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  • Writer's pictureGunjan Syal

A Design Thinking Diwali

This is a preview of the material available here. Design thinking is a necessity to create a culture of transformation and innovation. Without it, we are doomed to repeat historic errors. This is what we discuss in this workshop.

Diwali is one of India’s most important festivals. It represents victory of good over evil, light over darkness, and knowledge over ignorance. This is why candles and diyas cover Indian homes during the Diwali celebrations.

People with Indian heritage all over the world were challenged to celebrate Diwali in an innovative manner, while on the cusp of another COVID-19 wave. Diwali was an unprecedented and bitter-sweet experience for me this year. Days leading up to the festival were challenging to plan. Still, I managed to make most of it with a little bit of research and availability of digital channels.

The Traditions That Continued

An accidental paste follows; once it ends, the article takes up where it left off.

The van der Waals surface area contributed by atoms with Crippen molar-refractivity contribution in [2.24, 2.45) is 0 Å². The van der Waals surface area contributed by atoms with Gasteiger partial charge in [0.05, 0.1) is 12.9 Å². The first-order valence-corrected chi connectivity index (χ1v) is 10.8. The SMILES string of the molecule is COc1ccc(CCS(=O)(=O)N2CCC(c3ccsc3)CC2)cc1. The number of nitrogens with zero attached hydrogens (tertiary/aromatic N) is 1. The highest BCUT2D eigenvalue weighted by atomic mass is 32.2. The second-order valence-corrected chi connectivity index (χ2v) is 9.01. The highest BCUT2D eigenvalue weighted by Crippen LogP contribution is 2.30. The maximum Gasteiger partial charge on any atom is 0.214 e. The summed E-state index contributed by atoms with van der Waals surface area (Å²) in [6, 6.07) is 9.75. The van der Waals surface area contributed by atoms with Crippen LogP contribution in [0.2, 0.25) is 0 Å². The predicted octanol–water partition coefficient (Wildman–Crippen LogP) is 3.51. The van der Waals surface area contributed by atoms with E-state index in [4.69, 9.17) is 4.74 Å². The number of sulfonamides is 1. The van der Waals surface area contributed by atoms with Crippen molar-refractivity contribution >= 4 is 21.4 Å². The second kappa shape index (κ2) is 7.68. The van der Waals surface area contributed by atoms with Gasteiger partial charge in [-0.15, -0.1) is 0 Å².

The obsessive purge: I started with the usual Fall cleaning around the house. This was a relatively easy task since I began practicing minimalism in 2018 (thanks to Joshua Becker for inspiration) and the lack of shopping during the pandemic.

Christmas…errr…Diwali….errr… Holiday lights: Most difficult part here was to ensure that the lights say off the ‘seizure inducing’ setting — seriously, why is rapid blinking even an option! I also added electric candles on all tabletops for a ‘back-home’ feel without the risk of burning down the house.

Nostalgic food: What is Diwali without Indian sweets? (that’s a trick question — it’s NOT Diwali without Indian sweets!) I masked-up and visited the local Indian store to procure some Haldiram’s Soan Papdi. This is where the pandemic feel returned. The store was well decorated for Diwali, and barely had any customers. The shelves had significantly less variety due to restricted imports this year.